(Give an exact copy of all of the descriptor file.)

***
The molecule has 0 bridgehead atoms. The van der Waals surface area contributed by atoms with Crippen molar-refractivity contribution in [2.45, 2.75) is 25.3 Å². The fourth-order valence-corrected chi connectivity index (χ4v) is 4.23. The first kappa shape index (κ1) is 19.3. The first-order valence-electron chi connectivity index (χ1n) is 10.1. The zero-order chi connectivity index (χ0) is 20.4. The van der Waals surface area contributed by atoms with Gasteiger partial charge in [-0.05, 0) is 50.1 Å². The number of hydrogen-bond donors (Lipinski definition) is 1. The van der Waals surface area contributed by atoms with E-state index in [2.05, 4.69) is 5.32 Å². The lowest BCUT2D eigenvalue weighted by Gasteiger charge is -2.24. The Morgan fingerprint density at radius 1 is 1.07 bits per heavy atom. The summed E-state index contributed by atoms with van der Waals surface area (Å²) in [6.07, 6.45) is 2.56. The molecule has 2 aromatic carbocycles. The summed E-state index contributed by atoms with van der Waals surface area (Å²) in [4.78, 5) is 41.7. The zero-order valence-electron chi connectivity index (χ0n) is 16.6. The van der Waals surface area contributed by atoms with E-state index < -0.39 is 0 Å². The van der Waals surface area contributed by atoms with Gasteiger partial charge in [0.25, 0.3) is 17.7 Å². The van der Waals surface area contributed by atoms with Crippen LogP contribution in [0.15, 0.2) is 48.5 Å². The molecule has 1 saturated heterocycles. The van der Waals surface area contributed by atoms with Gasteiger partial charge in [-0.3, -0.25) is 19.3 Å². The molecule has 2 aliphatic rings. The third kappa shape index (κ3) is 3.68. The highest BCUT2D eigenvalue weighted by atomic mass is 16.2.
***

The molecule has 0 bridgehead atoms. The van der Waals surface area contributed by atoms with Crippen molar-refractivity contribution in [2.45, 2.75) is 25.3 Å². The fourth-order valence-corrected chi connectivity index (χ4v) is 4.23. The first kappa shape index (κ1) is 19.3. The first-order valence-electron chi connectivity index (χ1n) is 10.1. The zero-order chi connectivity index (χ0) is 20.4. The van der Waals surface area contributed by atoms with Gasteiger partial charge in [-0.05, 0) is 50.1 Å². The number of hydrogen-bond donors (Lipinski definition) is 1. The van der Waals surface area contributed by atoms with E-state index in [2.05, 4.69) is 5.32 Å². The lowest BCUT2D eigenvalue weighted by Gasteiger charge is -2.24. The Morgan fingerprint density at radius 1 is 1.07 bits per heavy atom. The summed E-state index contributed by atoms with van der Waals surface area (Å²) in [6.07, 6.45) is 2.56. The molecule has 2 aromatic carbocycles. The summed E-state index contributed by atoms with van der Waals surface area (Å²) in [4.78, 5) is 41.7. The zero-order valence-electron chi connectivity index (χ0n) is 16.6. The van der Waals surface area contributed by atoms with E-state index < -0.39 is 0 Å². The van der Waals surface area contributed by atoms with Gasteiger partial charge in [0.25, 0.3) is 17.7 Å². The van der Waals surface area contributed by atoms with Crippen LogP contribution in [0.15, 0.2) is 48.5 Å². The molecule has 1 saturated heterocycles. The van der Waals surface area contributed by atoms with Gasteiger partial charge in [-0.3, -0.25) is 19.3 Å². The molecule has 2 aliphatic rings. The third kappa shape index (κ3) is 3.68. The highest BCUT2D eigenvalue weighted by atomic mass is 16.2.